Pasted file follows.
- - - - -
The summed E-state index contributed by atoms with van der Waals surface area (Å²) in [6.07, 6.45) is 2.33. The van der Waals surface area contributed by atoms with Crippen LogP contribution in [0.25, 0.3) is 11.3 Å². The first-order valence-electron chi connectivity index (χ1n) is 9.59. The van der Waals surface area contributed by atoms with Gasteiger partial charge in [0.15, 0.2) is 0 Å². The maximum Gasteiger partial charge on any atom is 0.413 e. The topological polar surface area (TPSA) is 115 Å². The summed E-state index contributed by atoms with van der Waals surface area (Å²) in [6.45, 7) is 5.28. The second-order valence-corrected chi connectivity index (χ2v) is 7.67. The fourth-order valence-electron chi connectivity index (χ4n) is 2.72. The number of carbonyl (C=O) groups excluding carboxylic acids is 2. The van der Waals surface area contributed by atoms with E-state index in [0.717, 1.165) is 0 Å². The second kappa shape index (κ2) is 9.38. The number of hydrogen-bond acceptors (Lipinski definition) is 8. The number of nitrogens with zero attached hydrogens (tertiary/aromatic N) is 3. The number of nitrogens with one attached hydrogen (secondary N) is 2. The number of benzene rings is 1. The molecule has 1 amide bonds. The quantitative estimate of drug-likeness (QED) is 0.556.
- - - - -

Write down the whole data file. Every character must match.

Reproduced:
The summed E-state index contributed by atoms with van der Waals surface area (Å²) in [6.07, 6.45) is 2.33. The van der Waals surface area contributed by atoms with Crippen LogP contribution in [0.25, 0.3) is 11.3 Å². The first-order valence-electron chi connectivity index (χ1n) is 9.59. The van der Waals surface area contributed by atoms with Gasteiger partial charge in [0.15, 0.2) is 0 Å². The maximum Gasteiger partial charge on any atom is 0.413 e. The topological polar surface area (TPSA) is 115 Å². The summed E-state index contributed by atoms with van der Waals surface area (Å²) in [6.45, 7) is 5.28. The second-order valence-corrected chi connectivity index (χ2v) is 7.67. The fourth-order valence-electron chi connectivity index (χ4n) is 2.72. The number of carbonyl (C=O) groups excluding carboxylic acids is 2. The van der Waals surface area contributed by atoms with E-state index in [0.717, 1.165) is 0 Å². The second kappa shape index (κ2) is 9.38. The number of hydrogen-bond acceptors (Lipinski definition) is 8. The number of nitrogens with zero attached hydrogens (tertiary/aromatic N) is 3. The number of nitrogens with one attached hydrogen (secondary N) is 2. The number of benzene rings is 1. The molecule has 1 amide bonds. The quantitative estimate of drug-likeness (QED) is 0.556.